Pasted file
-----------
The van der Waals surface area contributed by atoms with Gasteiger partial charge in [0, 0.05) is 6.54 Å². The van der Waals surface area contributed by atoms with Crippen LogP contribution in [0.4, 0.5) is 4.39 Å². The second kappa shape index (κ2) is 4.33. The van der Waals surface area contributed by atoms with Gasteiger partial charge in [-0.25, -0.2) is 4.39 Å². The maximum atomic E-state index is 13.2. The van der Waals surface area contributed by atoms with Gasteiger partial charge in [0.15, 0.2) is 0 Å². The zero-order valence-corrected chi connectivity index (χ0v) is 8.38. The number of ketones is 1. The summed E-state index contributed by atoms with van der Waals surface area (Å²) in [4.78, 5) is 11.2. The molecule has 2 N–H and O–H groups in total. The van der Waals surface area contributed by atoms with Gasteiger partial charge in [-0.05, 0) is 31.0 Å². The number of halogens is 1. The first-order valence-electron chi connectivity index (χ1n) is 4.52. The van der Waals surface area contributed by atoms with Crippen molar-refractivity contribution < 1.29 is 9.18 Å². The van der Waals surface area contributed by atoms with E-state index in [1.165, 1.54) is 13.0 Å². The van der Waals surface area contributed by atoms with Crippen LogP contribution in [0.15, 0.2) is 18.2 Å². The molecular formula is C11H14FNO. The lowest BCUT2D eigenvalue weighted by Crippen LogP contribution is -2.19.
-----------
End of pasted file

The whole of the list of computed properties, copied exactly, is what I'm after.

The van der Waals surface area contributed by atoms with Gasteiger partial charge in [0, 0.05) is 6.54 Å². The van der Waals surface area contributed by atoms with Crippen LogP contribution in [0.4, 0.5) is 4.39 Å². The second kappa shape index (κ2) is 4.33. The van der Waals surface area contributed by atoms with Gasteiger partial charge in [-0.25, -0.2) is 4.39 Å². The maximum atomic E-state index is 13.2. The van der Waals surface area contributed by atoms with Gasteiger partial charge in [0.15, 0.2) is 0 Å². The zero-order valence-corrected chi connectivity index (χ0v) is 8.38. The number of ketones is 1. The summed E-state index contributed by atoms with van der Waals surface area (Å²) in [4.78, 5) is 11.2. The molecule has 2 N–H and O–H groups in total. The van der Waals surface area contributed by atoms with Gasteiger partial charge in [-0.05, 0) is 31.0 Å². The number of halogens is 1. The first-order valence-electron chi connectivity index (χ1n) is 4.52. The van der Waals surface area contributed by atoms with Crippen molar-refractivity contribution < 1.29 is 9.18 Å². The van der Waals surface area contributed by atoms with E-state index in [1.165, 1.54) is 13.0 Å². The van der Waals surface area contributed by atoms with Crippen LogP contribution in [0.15, 0.2) is 18.2 Å². The molecular formula is C11H14FNO. The lowest BCUT2D eigenvalue weighted by Crippen LogP contribution is -2.19.